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Acquisition could improve content for Facebook users

Graeme Parton

It has been suggested that Facebook users will soon benefit from improved experiences when it comes to promotional content after the social networking firm acquired Microsoft’s Atlas Advertiser Suite.

The suite, which has been one of Facebook’s certified partners since June last year, provides agencies and marketers with measurement support and campaign management to ensure online content is effective.

Facebook claims that the new acquisition will make it easier for brands to understand the ways in which various advertising channels can work together; including traditional desktop solutions and innovative mobile advertising. It is thought that Facebook made the move in an attempt to combat the increasingly complex nature of online marketing techniques.

The company, which is no stranger to update-related uproar, also assured its users that the normal social media service it provides would not be majorly affected by the acquisition and that the changes made fall in line with its policy for investment and innovation.

In a statement made about the developments, Facebook said:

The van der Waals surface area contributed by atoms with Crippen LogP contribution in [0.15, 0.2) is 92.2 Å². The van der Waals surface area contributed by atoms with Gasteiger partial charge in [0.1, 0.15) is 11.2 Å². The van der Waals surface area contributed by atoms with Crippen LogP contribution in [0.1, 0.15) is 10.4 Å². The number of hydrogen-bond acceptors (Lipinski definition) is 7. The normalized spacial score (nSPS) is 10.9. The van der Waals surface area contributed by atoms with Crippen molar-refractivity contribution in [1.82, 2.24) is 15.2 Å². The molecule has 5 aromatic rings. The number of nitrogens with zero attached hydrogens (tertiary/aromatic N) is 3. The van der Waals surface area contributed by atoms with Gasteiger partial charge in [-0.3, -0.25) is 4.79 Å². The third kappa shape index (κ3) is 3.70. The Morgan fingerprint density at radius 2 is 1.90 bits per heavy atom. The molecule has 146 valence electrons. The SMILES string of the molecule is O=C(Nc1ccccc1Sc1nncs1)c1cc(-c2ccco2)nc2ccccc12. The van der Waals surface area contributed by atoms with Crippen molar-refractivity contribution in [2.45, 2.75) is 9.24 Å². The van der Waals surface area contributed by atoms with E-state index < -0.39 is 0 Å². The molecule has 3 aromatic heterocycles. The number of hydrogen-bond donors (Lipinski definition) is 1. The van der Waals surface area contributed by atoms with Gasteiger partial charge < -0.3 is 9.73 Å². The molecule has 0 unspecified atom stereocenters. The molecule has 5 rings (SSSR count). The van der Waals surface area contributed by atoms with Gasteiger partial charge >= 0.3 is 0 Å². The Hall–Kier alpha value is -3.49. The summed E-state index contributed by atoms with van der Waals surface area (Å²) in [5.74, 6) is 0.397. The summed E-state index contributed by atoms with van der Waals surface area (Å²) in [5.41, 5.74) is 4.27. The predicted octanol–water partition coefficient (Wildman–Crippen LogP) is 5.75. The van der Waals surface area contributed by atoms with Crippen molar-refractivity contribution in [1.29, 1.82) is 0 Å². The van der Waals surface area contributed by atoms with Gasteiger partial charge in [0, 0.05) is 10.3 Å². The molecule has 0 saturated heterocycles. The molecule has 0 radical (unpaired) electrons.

“If marketers and agencies can get a holistic view of campaign performance, they will be able to do a much better job of making sure the right messages get in front of the right people at the right time.

“Atlas has built capabilities that allow for this kind of measurement, and enhancing these systems will give marketers a deeper understanding of effectiveness and lead to better digital advertising experiences for consumers.”

Changes to the way in which social media can be used as a promotional tool should be closely monitored by businesses. A recent study by Ad Age saw nearly half of businesses claim that, for them, the ROI generated by Facebook was on par with search sites like Yahoo and Google; proving that with suitable content and the necessary monitoring, a social media campaign can be extremely successful.

Graeme has experience creating content for online sources and for the radio, and at university he studied Multimedia Journalism.

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